Approach movie season with Christian lens

By the looks of recent television commercials, we are in for a summer full of movies funny and sad, bombastic and thoughtful.  With blockbuster season right around the corner, perhaps we should take note now–and discuss with our families–how to watch movies from a Christian point-of-view.

On set of Transformers 3: Director Michael Bay with actors Shia LaBeouf (foreground) and Josh Duhamel

Watching a movie through a Christian “lens” is decidedly different than, say, watching a movie for watching sake.   We assume that since Christ is Lord and that we are to take every thought captive, we should ask questions about a film’s lessons for faith and for society.

Our Christian lens allows us to engage the underlying moral and ethical themes in the movies we watch, as well as analyze them with an eye towards God’s redemptive work in the midst of artistic expression.

It is important to approach movies cautiously.  Families with small children can peruse websites that “grade” movies based on violence, language, and sexual content.  Those with older children or teens can watch a movie together, and then discuss how the movie makes an audiences come to conclusions related to faith and morality.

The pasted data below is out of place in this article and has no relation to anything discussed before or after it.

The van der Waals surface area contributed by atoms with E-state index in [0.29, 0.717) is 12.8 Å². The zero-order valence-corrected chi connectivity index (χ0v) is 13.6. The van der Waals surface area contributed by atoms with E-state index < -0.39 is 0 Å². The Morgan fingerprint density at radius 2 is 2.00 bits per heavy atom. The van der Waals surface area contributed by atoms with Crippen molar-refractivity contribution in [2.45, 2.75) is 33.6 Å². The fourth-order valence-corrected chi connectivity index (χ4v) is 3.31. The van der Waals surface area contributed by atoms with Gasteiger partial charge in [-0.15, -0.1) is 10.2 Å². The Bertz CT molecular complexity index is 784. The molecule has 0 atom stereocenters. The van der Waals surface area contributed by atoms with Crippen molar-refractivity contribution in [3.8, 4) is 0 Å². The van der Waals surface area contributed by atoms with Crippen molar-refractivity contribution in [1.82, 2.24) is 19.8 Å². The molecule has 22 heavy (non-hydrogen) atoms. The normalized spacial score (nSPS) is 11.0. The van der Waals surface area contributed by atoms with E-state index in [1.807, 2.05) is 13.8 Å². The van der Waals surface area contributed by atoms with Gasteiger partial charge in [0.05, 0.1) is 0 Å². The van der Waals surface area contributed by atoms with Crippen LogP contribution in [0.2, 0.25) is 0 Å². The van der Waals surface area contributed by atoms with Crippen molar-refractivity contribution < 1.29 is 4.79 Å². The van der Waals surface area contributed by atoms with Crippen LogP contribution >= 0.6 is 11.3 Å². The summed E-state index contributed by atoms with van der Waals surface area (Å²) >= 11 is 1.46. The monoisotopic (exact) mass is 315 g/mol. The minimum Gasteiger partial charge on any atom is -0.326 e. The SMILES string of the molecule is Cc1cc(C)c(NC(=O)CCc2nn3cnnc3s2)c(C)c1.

Check out some of these thematic elements that can inform a family discussion as it relates to faith:

We have a whole new line of hero-based movies hitting the big screen, from Thor to Captain America.  Many of these movies help us recognize that honor and courage are important attributes in life.  Yet, they usually glorify violence and revenge, so-called virtues that conflict with God’s word.

It will help families to recall that Jesus explicitly opposed violence as a means of revenge.  Violent content in comic-book movies are usually entertaining, but not very redeeming.

Another unfortunate thematic element found in most movies is sexual exploitation.  I’m looking forward to watching the third installment of the Transformers franchise next month, but I know that director, Michael Bay, has a shallow approach to how he portrays his female characters in his films.

Bay’s movies often degrade women to the status of sex objects or “boy toys.”   Morphing cars are cool, but we may need to discuss how this movie among others mistreat women in general.